Preparing for a move is always hard. There’s the packing, the admin, the goodbyes, the mental adjustment to your new life, and the regrets about whether you’ve really made the most of the time you’ve lived in a place.
With that in mind, we’ve been trying to indulge in as many only-in-London activities as possible during the past months. Here are a few things I’ve checked out, other than steak and ale pies. It was only when I came to write this story that I realised it’s all about houses! Here’s a quick review of each, in case you’re ever looking for something a bit different to do in London.
This Georgian terraced house in Spitalfields (east London) has been turned into a museum of sorts. I visited with Ariella during one of the Silent Night tours (12GBP), where you walk about the house by candlelight, immersing yourself in the sights and sounds of the house as it may have been in the early 18th century.
“Woven through the house is the story of the fictive Jervis family (a name anglicised from Gervais), originally Huguenot (French Protestant immigrants) silk weavers who lived at the house from 1725 to 1919.”
Sounds (hoofbeats) and smells (fresh bread) are pumped in to help your imagination forget the modern world outside. It’s quite cool to journey through time, and experience a London very different to the one we’ve come to know and love!
I struggled with inconsistencies through the house though: notes about a queen’s inauguration on one floor, and clippings about her death on another. Ariella struggled with their insistence on silence during the visit, but it was a fun and quirky experience!
During our time as members of English Heritage, we would have been allowed to visit Chiswick House and Gardens (in our own suburb) free of charge, but we somehow never got around to it! It’s plagued me, so I recently shelled out 5 quid to check it out.
“Created by the third Earl of Burlington, who was inspired on his grand tour by the architecture of ancient Rome and 16th century Italy, Chiswick House is a stunning homage to the work of Renaissance architect Palladio.”
The thing that’s always entertained me about this place is that, although we think of Chiswick as a London suburb and commute daily, in 1729 when the house was built it was a country estate that the Earl entertained at when his friends wanted to escape from London. As slow as the District line is, horseback much be an ever slower way to travel.
It was also interesting to learn that the ‘house’ has no kitchen, and little room for beds, as the family continued to live at an adjacent property (using a link building to move between them), and used the villa for conducting business, receiving guests, and displaying their art collection. Critics found this ridiculous and said that it was: “Too small to live in, and too big to hang to a watch”. Gotta love 18th century humour!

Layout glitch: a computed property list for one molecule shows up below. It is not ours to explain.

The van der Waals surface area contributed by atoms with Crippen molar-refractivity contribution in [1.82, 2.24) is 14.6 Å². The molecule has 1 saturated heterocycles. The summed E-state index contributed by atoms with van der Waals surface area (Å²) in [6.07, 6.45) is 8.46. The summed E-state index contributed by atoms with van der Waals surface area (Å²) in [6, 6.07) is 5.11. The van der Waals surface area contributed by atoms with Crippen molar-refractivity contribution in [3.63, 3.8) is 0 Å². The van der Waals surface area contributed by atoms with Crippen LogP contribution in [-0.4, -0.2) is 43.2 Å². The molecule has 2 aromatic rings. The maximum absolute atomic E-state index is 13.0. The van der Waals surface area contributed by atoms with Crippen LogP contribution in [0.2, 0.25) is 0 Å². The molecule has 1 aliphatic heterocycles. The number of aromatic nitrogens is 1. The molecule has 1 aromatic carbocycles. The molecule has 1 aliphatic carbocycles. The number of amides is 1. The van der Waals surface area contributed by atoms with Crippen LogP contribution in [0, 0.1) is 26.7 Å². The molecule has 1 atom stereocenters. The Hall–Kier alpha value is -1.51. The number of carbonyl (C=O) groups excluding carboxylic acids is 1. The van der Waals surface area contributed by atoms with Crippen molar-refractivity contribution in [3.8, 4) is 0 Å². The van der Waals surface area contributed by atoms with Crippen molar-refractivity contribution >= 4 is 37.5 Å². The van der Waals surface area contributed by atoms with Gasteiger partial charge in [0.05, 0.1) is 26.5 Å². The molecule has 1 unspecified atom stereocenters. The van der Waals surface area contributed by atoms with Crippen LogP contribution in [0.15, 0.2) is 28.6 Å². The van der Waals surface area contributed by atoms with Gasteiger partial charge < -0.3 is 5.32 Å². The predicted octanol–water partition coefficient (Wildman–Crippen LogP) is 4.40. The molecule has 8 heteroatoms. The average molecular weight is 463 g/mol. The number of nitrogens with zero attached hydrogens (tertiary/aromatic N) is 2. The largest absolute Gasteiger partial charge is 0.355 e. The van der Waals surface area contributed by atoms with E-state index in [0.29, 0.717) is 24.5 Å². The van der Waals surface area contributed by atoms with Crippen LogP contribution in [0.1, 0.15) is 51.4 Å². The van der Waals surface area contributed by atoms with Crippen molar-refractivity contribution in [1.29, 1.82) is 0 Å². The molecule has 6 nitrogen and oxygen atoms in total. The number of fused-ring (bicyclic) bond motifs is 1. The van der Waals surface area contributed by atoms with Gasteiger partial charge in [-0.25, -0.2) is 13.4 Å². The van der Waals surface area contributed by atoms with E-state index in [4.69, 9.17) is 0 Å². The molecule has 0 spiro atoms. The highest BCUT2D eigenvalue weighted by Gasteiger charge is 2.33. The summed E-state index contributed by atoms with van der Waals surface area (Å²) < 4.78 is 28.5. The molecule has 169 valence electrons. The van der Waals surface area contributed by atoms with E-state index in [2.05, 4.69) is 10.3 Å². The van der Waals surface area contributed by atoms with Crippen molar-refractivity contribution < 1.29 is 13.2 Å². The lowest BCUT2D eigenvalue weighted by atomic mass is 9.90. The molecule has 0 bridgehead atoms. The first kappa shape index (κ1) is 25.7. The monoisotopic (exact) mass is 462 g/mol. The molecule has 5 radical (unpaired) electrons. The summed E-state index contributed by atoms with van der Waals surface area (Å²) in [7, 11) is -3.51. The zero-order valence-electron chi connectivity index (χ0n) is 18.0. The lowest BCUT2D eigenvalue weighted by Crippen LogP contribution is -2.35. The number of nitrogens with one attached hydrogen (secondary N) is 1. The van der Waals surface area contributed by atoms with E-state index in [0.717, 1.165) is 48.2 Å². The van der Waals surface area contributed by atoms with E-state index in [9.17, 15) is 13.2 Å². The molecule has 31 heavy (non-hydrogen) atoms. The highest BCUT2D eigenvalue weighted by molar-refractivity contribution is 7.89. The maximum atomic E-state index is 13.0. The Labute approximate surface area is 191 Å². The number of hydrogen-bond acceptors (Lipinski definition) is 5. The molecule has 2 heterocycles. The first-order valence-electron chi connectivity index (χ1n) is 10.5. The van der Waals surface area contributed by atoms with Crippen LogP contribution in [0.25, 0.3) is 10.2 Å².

The audio tour was quite short and manageable, which I was pleased with given my short attention span for names and dates about architecture and art history. Getting lost in the gardens actually took up more of my visit time!
Jump forward 200 years, and you get 2 Willow Road (admission 5.50GBP), designed in the 1930s by Erno Goldfinger (awesome name). This Modernist home was equally controversial in its time, chiefly for its unapologetic use of raw building materials like concrete.
Goldfinger too used his home to show off his art collection, but made it distinctly more liveable. Designing a home for your own family is certainly the way to go if you want it to be flexible, liveable and reflect your personal style! Of course it helps if you’re a trained architect.
Most of the internal walls here fold back to create massive entertaining spaces, and there’s a platform/stage in his wife’s painting studio so that models could sit for portraits (though I imagine his kids would have interrupted their parents’ work to put on impromptu shows). A lot of furniture designed by family members was used and is now exhibited in the house, and the work of master artists is exhibited side-by-side with a framed picture of a car that Erno’s grandson made by typewriter keystrokes.
Every little feature of the house is carefully considered to be as efficient and functional as possible. There’s no traditionalism, and no assumptions about how things should be done. Skirting boards are abandoned in favour of extending the flooring a few inches up the wall or, in the case of the bathroom, all the way up the side of the tub! Apparently it’s a trick used in hospitals to avoid the hassle of keeping the floor/wall join germ free.
This was my favourite of the three houses, probably because I know nothing about architecture or art and found this much more accessible than the others! My opinion may also have been influenced by its proximity to an awesome coffee shop…